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Himalayan Balsam
Impatiens glandulifera

Last edited: October 2nd 2019

Himalayan Balsam

Himalayan Balsam - Impatiens glandulifera

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Short description of Impatiens glandulifera, Himalayan Balsam

Glabrous annual herb with stout succulent, reddish-translucent hollow stems to 2.5 m; leaves opposite or in whorls of 3, 5-18 cm long and 3-7 cm wide; flowers with short spur, helmeted upper petal, deep purplish-pink to white, strong balsam smell. 

Impact summary: Impatiens glandulifera, Himalayan Balsam

Impact is high in Great Britain. It is rapid-spreading on soft banks of waterbodies, dominant, forming extensive monoculture stands to the exclusion of most other plants.

Habitat summary: Impatiens glandulifera, Himalayan Balsam

Moist and semi-shaded damp places, predominant on banksides by slow-moving watercourses.

Overview table

Environment Terrestrial
Species status Non-Native
Native range Himalayas
Functional type Land plant
Status in England Non-Native
Status in Scotland Non-Native
Status in Wales Non-Native
Location of first record v.c.21
Date of first record 1855

Origin

Native to the western and central Himalaya.

First Record

First introduced in 1839. First records of naturalisation were Hertfordshire and Middlesex in 1855.

Pathway and Method

Introduced to Kew Gardens by Dr Royle from Kashmir. Floating seeds can travel long distances before becoming lodged and germinating in a soft muddy bankside. However, the most widespread distribution has been by human means where individuals pass on seed to others.

Species Status

It is a major weed problem, especially on riverbanks and waste land, but can also invade gardens. It grows rapidly and spreads quickly. The plant is widespread throughout northern and eastern Europe and central Scandinavia, where it has reached pest status in many countries. It is also classified as a noxious weed in 3 US States. It is listed on Schedule 9 of the Wildlife and Countryside Act 1981 with respect to England and Wales, which makes it an offence to plant it or introduce it to the wild.

Dispersal Mechanisms

At ripening, explosive dehiscence of the fruit capsule; each plant ejecting as many as 800 seeds for a distance of up to 7 m.

Reproduction

Germination occurs in February-March, followed by rapid shoot extension and leaf expansion from April. Plants flower from July to October, setting seed from mid-July onwards. Onset of flowering can be delayed by 2-3 weeks in shaded sites.

Known Predators/Herbivores

In GB, sheep and cattle are known to graze the leaves, stems and flowers indiscriminately. Two species of aphid are known to feed on the plant. It is also a recognised food plant of the Elephant Hawk-moth.

Resistant Stages

Most seeds overwinter for one season before germinating the following spring; however, there is some evidence of a persistant seedbank lasting for at least 2 years.

Habitat Occupied in GB

Moist and semi-shaded places, waste ground, thin woodlands; but particularly on soft banks by slow-moving water along canalsides, streams and rivers.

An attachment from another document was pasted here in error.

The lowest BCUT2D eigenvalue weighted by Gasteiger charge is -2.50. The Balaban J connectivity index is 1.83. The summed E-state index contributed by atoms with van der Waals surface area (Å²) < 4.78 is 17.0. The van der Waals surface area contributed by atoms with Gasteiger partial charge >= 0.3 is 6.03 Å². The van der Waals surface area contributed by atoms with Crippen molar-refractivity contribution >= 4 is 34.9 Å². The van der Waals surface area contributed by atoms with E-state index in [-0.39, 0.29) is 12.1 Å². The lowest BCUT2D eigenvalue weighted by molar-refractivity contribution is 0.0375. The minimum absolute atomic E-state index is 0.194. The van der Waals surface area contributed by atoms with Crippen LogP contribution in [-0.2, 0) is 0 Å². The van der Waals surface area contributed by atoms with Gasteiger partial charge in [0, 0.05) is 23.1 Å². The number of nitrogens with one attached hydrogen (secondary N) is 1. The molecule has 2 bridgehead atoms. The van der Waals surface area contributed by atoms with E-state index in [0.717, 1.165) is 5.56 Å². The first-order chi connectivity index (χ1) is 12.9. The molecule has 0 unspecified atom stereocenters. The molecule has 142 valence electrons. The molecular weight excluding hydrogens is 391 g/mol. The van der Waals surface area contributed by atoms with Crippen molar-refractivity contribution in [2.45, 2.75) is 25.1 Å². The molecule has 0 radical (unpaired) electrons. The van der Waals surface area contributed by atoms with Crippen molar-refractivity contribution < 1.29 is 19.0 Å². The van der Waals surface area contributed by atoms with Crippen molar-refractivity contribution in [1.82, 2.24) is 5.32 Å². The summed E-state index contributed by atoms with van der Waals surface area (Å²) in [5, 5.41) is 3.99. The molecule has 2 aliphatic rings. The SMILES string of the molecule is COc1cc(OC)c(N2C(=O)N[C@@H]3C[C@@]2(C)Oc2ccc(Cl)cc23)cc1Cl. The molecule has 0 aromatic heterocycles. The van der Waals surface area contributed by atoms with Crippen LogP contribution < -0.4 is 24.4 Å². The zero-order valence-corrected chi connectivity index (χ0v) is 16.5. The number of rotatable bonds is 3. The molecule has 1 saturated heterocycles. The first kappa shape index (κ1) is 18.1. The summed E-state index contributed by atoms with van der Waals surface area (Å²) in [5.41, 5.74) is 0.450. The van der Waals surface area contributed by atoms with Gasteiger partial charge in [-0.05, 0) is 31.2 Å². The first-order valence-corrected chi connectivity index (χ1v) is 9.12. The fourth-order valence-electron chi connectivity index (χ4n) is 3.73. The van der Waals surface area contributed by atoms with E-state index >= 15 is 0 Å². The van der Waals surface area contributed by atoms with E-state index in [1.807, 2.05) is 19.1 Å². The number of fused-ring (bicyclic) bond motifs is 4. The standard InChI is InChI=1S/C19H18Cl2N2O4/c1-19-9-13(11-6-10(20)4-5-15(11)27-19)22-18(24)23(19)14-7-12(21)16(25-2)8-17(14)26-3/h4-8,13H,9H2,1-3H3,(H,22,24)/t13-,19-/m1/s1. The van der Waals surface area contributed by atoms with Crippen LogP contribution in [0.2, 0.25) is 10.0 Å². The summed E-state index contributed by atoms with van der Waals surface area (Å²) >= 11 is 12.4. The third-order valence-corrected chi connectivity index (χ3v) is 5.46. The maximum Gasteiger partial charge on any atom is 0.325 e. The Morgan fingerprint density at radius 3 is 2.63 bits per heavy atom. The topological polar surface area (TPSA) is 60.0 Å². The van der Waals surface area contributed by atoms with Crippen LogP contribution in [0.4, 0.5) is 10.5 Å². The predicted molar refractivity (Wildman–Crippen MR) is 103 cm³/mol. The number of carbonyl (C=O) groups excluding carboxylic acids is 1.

Widespread distribution across most of lowland England and Wales and many parts of Scotland and Ireland. It now occurs in the Channel Islands and at least 108 of the 112 vice-counties in over 2000 10 km (hectad) squares.

Environmental Impact

Shades out and crowds out many native species, and produces much nectar and therefore attractive to pollinating insects, possibly to the detriment of native flowering plants.

Health and Scoial Impact

Has the ability to completely change the appearance of riverbanks with its large showy, highly attractive and pungent flowers. Not known to be poisonous, but has a bitter taste if ingested.

Economic Impact

Having become dominant in its invaded habitat, the shallow root system can promote erosion during the annual cycle through dieback and subsequent destruction of bankside structure. Dense stands can impede water flow at times of high rainfall, thereby increasing the likelihood of flooding.

Identification

Garrard, I. & Streeter, D. (1998) The wild flowers of the British Isles. Midsummer Books Ltd., London.

Stace, C.A. (2010) New flora of the British Isles, Third Edition, Cambridge University Press, Cambridge.

Biology, ecology, spread, vectors

Beerling, D. J. & Perrins, J. M. (1993) Biological Flora of the British Isles: Impatiens glandulifera Royle (Impatiens roylei Walp.), Journal of Ecology, 81, 367-382.

Perrins, J., Fitter, A. & Williamson, M. (1993) Population biology and rates of invasion of three introduced Impatiens species in the British Isles, Journal of Biogeography, 20, 33-44.

Pyšek, P. (1995) Invasion dynamics of Impatiens glandulifera - a century of spreading reconstructed, Biological Conservation, 74, 41-48.

Management and impact

Perrins, J., Fitter, A. & Williamson, M. (1990) What makes Impatiens glandulifera invasive? In: Palmer, J. (ed.) The biology and control of invasive plants. British Ecological Society Symposium, University of Wales. September 20-21 1990, pp. 8-33.

General

Preston, C.D., Pearman, D.A. & Dines, T.D. (2002) New Atlas of the British and Irish Flora, Oxford University Press, Oxford.

https://www.cabi.org/isc/datasheet/28766

Legislation

This species is:

  • A Species of Special concern
  • Listed under Schedule 9 of the Wildlife and Countryside Act 1981

Read more about Non-native species legislation.